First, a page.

MONTREAL — The young school-age puppet named Julia feels in her heart she’s a boy and wants to be called Julian.
Trans advocates say for many very young children and their families, tackling such gender-related questions are real and can be complicated.
Enter Julian, the marionette at the heart of three bilingual videos designed to help provide youngsters and their families with the necessary tools to navigate such questions.
Julian (the puppet goes by Julien in French) is the brainchild of the Jasmin Roy Sophie Desmarais Foundation, a Montreal-based organization dedicated to fighting bullying, which unveiled the free video capsules and educational booklets Wednesday.
The videos, which tackle issues like gender identity, self-expression and acceptance, star Julian and his fellow puppet friends Leo and Annie in addition to a human female character named Alex.
The foundation’s Jasmin Roy said the intended audience is very targeted.
“We need to develop emotional and social skills for educators, parents and other children who are around those children exploring their gender or expression,” Roy said.
“Now, every time you have a child in your community who’s dealing with that reality, you’ll have a tool to help you.”
Roy said the inspiration for Julian came in part from Sesame Street, the popular children’s television show which introduced an autistic character named Julia in 2015.
“I said we should do the same thing for a child who is exploring because some children will just explore, and that doesn’t mean they are going (to grow up) to be trans,” Roy said.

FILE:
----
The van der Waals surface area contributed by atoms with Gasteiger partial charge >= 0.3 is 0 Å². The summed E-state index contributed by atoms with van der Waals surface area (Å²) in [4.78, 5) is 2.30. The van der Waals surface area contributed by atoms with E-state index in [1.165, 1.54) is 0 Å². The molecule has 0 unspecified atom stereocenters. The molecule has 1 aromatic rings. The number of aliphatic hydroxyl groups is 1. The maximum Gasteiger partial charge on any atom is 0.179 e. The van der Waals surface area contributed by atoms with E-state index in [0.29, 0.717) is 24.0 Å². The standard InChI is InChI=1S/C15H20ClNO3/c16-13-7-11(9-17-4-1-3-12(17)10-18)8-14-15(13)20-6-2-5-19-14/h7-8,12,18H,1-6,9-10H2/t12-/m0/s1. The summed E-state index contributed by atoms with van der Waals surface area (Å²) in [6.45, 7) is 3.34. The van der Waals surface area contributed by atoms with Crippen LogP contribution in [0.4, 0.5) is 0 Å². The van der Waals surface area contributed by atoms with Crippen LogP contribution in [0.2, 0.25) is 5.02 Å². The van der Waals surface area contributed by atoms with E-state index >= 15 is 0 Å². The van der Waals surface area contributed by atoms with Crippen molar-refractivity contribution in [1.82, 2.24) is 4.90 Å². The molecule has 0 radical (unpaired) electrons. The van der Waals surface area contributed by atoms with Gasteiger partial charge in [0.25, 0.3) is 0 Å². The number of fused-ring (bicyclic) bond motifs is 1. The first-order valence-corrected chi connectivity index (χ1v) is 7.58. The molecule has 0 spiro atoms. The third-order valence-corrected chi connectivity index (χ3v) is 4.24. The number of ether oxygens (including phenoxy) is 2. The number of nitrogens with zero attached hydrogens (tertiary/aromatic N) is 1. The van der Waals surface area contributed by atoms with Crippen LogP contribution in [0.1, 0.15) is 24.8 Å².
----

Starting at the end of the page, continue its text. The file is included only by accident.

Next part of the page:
But a child expressing that need to explore shouldn’t be ignored either, he added.
A survey commissioned by Roy’s foundation about the LGBTQ community last year found that 98 per cent of trans respondents had periods where they felt helpless, lonely or discouraged in relation to their gender identity or expression.
Julien Leroux-Richardson, president of Aide aux trans du Quebec, a support organization, added that 43 per cent of the trans community will attempt suicide.
Leroux-Richardson, for whom Roy named the Julian puppet, said the trans community’s position has evolved considerably, but the foundation’s initiative is about continuing that trend.
“They (kids) always asked but, before, we didn’t talk about it,” Leroux-Richardson said.
“We’ve stopped being blind about it and we said let’s create resources to help people, to interact, to know what to do if people have a gender variance or are just exploring their gender identity or expression.”
Roy recounted meeting an Indigenous couple in Sept-Iles who were at a loss as their young daughter was exploring her gender issues.
That’s where the resources will come into play.
“Maybe if you have a child (going through this) you can show them the videos and say, ‘Is that how you feel? What do you need? How can I help you?’,” Roy said.
“And, I love you.”